[py-lmdb] Fw: Re: py-lmdb write performance

  • From: "Dinesh Vadhia" <dineshvadhia@xxxxxxxxxxx>
  • To: <py-lmdb@xxxxxxxxxxxxx>
  • Date: Tue, 27 May 2014 07:24:07 -0700

Ok, got the put code working - my arguments were a bit squiffy!

Merging one dictionary at a time with a small test data, "append" reduced time to merge a couple of dictionaries into one db from 140s to 12s !

Best ...
Dinesh

--------------------------------------------------
From: "Dinesh Vadhia" <dineshvadhia@xxxxxxxxxxx>
Sent: Tuesday, May 27, 2014 6:58 AM
To: <py-lmdb@xxxxxxxxxxxxx>
Subject: Re: [py-lmdb] Re: py-lmdb write performance

Do you see what is wrong with this put code?

def put(env, db, append=False, key, value):
   with env.begin(db, write=True) as txn:
       txn.put(key, value, append=False)
   return

put(env=env, db=db, append=True, key='a', value='b')

TypeError: put() got an unexpected keyword argument 'append'



--------------------------------------------------
From: "David Wilson" <dw@xxxxxxxx>
Sent: Tuesday, May 27, 2014 6:18 AM
To: <py-lmdb@xxxxxxxxxxxxx>
Subject: [py-lmdb] Re: py-lmdb write performance

Hi Dinesh,

Your "divide and conquer" approach sounds interesting. In fact, assuming
the merge step is literally just combining the partitions into one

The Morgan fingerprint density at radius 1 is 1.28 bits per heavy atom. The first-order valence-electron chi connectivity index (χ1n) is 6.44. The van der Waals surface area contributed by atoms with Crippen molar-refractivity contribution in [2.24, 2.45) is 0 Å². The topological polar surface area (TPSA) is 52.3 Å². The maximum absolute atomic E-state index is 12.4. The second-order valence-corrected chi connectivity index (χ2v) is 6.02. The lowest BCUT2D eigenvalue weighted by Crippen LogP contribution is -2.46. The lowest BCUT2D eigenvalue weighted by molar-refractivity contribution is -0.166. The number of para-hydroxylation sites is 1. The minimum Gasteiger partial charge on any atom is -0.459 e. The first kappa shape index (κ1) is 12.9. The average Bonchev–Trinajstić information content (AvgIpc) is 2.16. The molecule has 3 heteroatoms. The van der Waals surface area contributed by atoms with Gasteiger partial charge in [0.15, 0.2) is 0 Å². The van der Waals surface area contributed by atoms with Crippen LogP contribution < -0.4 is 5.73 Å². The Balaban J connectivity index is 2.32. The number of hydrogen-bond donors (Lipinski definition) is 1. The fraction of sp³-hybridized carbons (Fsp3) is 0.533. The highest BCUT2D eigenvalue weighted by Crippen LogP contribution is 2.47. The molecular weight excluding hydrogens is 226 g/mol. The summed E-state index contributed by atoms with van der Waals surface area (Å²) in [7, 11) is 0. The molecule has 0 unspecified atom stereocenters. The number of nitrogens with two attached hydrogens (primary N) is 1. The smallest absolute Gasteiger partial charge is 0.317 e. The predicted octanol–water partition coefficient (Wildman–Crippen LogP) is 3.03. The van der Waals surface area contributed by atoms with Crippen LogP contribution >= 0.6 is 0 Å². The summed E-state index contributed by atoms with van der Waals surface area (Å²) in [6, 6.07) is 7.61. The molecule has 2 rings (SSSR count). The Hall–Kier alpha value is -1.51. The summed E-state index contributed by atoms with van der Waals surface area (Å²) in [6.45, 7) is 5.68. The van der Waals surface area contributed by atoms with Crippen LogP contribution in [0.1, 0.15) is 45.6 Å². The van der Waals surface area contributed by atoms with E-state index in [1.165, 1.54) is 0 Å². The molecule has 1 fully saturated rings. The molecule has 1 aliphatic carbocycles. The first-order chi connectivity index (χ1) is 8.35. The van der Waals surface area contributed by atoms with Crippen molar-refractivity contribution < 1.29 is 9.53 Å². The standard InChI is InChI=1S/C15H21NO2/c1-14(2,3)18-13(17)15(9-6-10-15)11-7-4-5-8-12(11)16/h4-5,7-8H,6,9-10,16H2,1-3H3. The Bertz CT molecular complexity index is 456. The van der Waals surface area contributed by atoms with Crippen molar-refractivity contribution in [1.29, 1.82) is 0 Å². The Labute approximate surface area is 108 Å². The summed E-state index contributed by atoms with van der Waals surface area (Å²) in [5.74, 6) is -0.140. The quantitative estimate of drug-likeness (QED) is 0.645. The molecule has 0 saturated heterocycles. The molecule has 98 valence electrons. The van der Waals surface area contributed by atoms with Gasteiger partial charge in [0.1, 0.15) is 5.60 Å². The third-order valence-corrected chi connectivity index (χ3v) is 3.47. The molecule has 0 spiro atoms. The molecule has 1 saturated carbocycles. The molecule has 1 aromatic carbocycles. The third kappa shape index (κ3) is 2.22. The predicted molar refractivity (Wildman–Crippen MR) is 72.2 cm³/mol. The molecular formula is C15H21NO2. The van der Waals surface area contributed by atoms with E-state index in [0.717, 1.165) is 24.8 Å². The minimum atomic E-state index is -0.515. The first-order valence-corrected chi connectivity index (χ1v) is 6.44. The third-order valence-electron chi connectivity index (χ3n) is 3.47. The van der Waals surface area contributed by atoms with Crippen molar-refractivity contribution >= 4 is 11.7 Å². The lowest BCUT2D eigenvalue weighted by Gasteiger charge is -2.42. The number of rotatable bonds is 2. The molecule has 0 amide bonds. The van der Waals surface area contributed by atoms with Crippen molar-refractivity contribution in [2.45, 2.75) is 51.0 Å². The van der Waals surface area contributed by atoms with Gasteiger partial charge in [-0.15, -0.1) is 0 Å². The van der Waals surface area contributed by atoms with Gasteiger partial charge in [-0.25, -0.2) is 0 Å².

master database without any extra processing, LMDB includes a special
'append' mode that would speed this operation up.

A nice side effect of this approach is that the final database becomes
optimally packed in the merge step, since it is written sequentially.

Perhaps something like:

   def sorted_union(i1, i2):
       i1 = iter(i1)
       i2 = iter(i2)
       e1 = next(i1, None)
       e2 = next(i2, None)
       while e1 and e2:
           if e1 <= e2:
               yield e1
               e1 = next(i1, None)
           else:
               yield e2
               e2 = next(i2, None)

       for elem, it in (e1, i1), (e2, i2):
           if e:
               yield e
           for elem in it:
               yield elem

   def iterate_remote_db(num):
       """Do whatever necessary to call Cursor.iternext() on the remote
       database, returning an iterable of (key, value) pairs"""

   # Build a recursive union of all the cursor iterators
   merged = iter_local_db()
   for num in range(NUM_REMOTE_DBS):
       merged = sorted_union(merged, iterate_remote_db(num))

   # Write sequentially to the final DB
   with master_env.begin(write=True) as txn:
       curs = txn.cursor()
       curs.putmulti(merged, append=True)


David

On Tue, May 27, 2014 at 05:57:53AM -0700, Dinesh Vadhia wrote:
The problem to solve is to create a very large db (> 1tb) of synthetic data using a cluster of machines. Once created, the db will be accessed by one
machine only for predominantly read-only use.  The filesystem is network
attached.

One method to create the db is for each machine to create a dictionary of
data and save it on the filesystem - this is pretty fast.  Next, get one
machine (only) to write each dictionary data to the db. One machine writing
to lmdb on filesystem across a network should be okay but slow - yes?





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